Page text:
Automation Testing 2.0: Easing the Way With Google’s Bardby@yanalunts
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1,700 reads

Automation Testing 2.0: Easing the Way With Google’s Bard

by Iana LuntcMay 15th, 2023
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In this article, the author explains how to create an automation test using Google Bard AI for the popular website LinkedIn. The article includes prompts to ask the AI for creating test cases, page objects, and tests. The author also provides additional prompts that can be helpful during testing, such as generating test data, identifying potential bugs, recommending new tests to automate, generating reports on test execution results, recommending fixes for unstable tests, and generating documentation for automated tests. The article emphasizes the benefits of AI automation testing for speeding up processes and helping QA focus on more important tasks.

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Why AI?

Artificial intelligence is rapidly changing the world around us. Every day we see news about a new AI created to take over the world help us. As we all know, testing can be quite time-consuming and it can be difficult to keep up with software changes.

While AI automation testing is not a complete solution to replace regular AQA, we can use it to speed up some processes and help QA focus on more important tasks.

In this article, we will explore the process of creating automation tests using an innovative AI-powered approach. Additionally, we will provide useful prompts to help you design and implement highly effective tests.

Disclaimer: The code snippets in this article are AI-generated.

Using Google Bard

We are going to use Bard, a new large language model from Google. It is trained on more up-to-date data than ChatGPT. It also has access to real-time data. However, it is still under development, but it already provides good responses.

Writing an automation test

We will use a popular website, that just so happens to be one of our favorites - LinkedIn, for our experiments 🙃

Creating a test case

Ask a Google Bard these prompts to get the most accurate answers.

“Write a login test case for LinkedIn”

“Write a negative login test case for LinkedIn”

“Write a API login test case for LinkedIn”

Result of the first prompt:

Test Case ID: TC-001

Description: Verify that a user can log in to LinkedIn with valid credentials.
Test Case Name: Login to LinkedIn

1. Go to the LinkedIn login page.
2. Enter a valid username and password.
3. Click the "Log In" button.
4. Verify that the user is logged in and is taken to the LinkedIn homepage.

Expected Results:
The user should be able to log in to LinkedIn with valid credentials.
The user should be taken to the LinkedIn homepage.

Pass/Fail: Pass

Comments: None.

Here are some additional test cases that you may want to consider:

Verify that a user cannot log in with an invalid username or password.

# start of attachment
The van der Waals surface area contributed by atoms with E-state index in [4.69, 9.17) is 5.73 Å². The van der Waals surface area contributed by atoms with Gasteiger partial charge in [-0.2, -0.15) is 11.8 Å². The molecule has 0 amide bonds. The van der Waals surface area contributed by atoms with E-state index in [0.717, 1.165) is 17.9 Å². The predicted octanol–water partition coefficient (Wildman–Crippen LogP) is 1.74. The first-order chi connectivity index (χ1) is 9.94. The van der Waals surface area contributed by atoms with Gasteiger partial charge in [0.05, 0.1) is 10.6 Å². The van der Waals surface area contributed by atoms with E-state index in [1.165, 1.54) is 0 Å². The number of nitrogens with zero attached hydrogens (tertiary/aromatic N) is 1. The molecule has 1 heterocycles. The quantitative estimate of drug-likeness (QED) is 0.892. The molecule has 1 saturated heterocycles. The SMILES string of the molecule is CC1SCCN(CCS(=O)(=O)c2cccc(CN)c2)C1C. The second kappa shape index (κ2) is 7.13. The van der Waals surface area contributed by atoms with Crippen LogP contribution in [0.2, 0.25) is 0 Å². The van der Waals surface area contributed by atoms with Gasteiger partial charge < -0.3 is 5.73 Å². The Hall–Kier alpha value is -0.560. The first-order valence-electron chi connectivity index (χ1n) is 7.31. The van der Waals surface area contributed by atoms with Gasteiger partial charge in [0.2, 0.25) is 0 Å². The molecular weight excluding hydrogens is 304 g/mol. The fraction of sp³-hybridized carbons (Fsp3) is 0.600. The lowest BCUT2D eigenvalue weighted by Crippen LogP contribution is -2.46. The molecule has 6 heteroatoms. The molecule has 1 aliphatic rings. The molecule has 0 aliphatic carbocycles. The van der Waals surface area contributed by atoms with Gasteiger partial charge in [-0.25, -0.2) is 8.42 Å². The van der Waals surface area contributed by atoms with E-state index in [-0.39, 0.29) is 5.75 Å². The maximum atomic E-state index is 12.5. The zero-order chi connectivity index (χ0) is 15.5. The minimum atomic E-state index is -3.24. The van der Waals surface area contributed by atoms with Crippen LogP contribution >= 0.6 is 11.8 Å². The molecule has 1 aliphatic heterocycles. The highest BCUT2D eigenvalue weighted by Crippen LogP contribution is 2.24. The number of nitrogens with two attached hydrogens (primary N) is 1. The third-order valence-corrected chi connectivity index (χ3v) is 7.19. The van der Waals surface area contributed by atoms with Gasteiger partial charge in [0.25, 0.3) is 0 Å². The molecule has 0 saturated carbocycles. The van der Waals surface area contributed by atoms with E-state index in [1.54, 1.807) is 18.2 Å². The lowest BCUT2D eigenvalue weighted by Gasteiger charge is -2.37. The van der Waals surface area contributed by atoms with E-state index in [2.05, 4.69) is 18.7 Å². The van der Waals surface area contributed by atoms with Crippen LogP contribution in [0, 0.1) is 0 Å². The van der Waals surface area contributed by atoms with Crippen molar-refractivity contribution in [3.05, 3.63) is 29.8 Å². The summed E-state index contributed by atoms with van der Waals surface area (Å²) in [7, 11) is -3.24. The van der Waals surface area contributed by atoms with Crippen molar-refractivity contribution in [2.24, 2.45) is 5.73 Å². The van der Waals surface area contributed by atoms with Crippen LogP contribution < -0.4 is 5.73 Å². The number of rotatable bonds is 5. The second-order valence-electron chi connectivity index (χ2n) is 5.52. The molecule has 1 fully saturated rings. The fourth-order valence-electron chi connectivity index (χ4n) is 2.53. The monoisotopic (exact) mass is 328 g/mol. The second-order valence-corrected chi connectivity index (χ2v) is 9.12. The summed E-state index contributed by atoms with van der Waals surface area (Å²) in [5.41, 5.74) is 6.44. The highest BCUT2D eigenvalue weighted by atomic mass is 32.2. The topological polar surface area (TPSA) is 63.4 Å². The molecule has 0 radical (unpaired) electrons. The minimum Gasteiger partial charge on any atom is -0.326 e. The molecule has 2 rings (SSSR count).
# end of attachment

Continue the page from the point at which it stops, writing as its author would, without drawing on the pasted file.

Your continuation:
Verify that a user is not able to log in if they have forgotten their password.
Verify that a user is able to reset their password if they have forgotten it.
Verify that a user is able to log in with a social media account (e.g., Facebook, Google).
Verify that a user is able to log in from a mobile device.

We got the test case title, description, steps, and expected result. Additionally, AI provided us with some suggestions for future test cases.

Creating a Page Object file

Ask a Google Bard this prompt inside the same conversation.

“Using the test case you’ve created before write a Page Object model”

import { Locator } from "playwright";

export class LinkedInLoginPage {
  constructor(page: Page) { = page;
    this.usernameInputLocator = Locator.input("username");
    this.passwordInputLocator = Locator.input("password");
    this.submitButtonLocator = Locator.button("submit");

  async login(username: string, password: string) {
    await, username);
    await, password);

  async isLoggedIn() {
    const isLoggedIn = await => {
      return document.querySelector(".me-avatar").textContent !== "";
    return isLoggedIn;

We got a new file LinkedInLoginPage with the needed locators and methods to use in the test. It’s not perfect, but now instead of writing a whole new page all we need to do is fix the small details.

Creating the test

After fixing we can now ask AI to create a test based on a Page Object which it created earlier.

“Create a test based on the test case and Page Object which you provided earlier.”

const { LinkedInLoginPage } = require("./linkedin-login-page");

describe("LinkedIn Login", () => {
  let page: Page;

  beforeEach(async () => {
    page = await playwright.chromium.launch();

  afterEach(async () => {
    await page.close();

  it("should allow users to login with a valid username and password", async () => {
    const loginPage = new LinkedInLoginPage(page);
    await loginPage.login("username", "password");
    expect(await loginPage.isLoggedIn()).toBe(true);

Now we’ve got a lovely test structure with test and steps before and after the test. It allows us to expand this file with different test cases in the future.

Some additional prompts which might be helpful during testing

  1. Generate a list of possible test cases for an <application>

  2. Identify potential bugs in an <application>

  3. Analyse the results of test executions

  4. Generate test data in <this format> in JSON

  5. Identify the most important tests to automate <list of tests cases or application>

  6. Recommend new tests to automate <application>

  7. Generate reports on test execution results - <results>

  8. Recommend fixes for unstable test - <code for this test>

  9. Generate documentation for automated tests - <tests>